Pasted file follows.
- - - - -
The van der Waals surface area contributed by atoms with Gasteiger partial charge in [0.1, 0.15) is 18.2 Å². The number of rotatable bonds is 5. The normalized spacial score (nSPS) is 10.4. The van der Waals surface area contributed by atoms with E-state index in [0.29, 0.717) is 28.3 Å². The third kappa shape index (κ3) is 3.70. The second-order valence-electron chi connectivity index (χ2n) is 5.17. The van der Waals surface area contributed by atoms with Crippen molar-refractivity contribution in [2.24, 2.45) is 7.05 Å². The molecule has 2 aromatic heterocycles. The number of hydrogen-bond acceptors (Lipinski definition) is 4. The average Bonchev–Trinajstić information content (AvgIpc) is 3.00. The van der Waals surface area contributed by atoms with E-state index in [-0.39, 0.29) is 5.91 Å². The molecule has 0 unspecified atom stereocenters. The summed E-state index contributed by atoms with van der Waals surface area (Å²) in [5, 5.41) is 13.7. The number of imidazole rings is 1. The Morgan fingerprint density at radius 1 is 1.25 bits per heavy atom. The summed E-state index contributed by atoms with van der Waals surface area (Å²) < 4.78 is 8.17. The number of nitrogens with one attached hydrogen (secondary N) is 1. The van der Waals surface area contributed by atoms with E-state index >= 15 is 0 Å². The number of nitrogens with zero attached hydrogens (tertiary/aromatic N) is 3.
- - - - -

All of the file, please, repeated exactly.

The van der Waals surface area contributed by atoms with Gasteiger partial charge in [0.1, 0.15) is 18.2 Å². The number of rotatable bonds is 5. The normalized spacial score (nSPS) is 10.4. The van der Waals surface area contributed by atoms with E-state index in [0.29, 0.717) is 28.3 Å². The third kappa shape index (κ3) is 3.70. The second-order valence-electron chi connectivity index (χ2n) is 5.17. The van der Waals surface area contributed by atoms with Crippen molar-refractivity contribution in [2.24, 2.45) is 7.05 Å². The molecule has 2 aromatic heterocycles. The number of hydrogen-bond acceptors (Lipinski definition) is 4. The average Bonchev–Trinajstić information content (AvgIpc) is 3.00. The van der Waals surface area contributed by atoms with E-state index in [-0.39, 0.29) is 5.91 Å². The molecule has 0 unspecified atom stereocenters. The summed E-state index contributed by atoms with van der Waals surface area (Å²) in [5, 5.41) is 13.7. The number of imidazole rings is 1. The Morgan fingerprint density at radius 1 is 1.25 bits per heavy atom. The summed E-state index contributed by atoms with van der Waals surface area (Å²) < 4.78 is 8.17. The number of nitrogens with one attached hydrogen (secondary N) is 1. The van der Waals surface area contributed by atoms with E-state index >= 15 is 0 Å². The number of nitrogens with zero attached hydrogens (tertiary/aromatic N) is 3.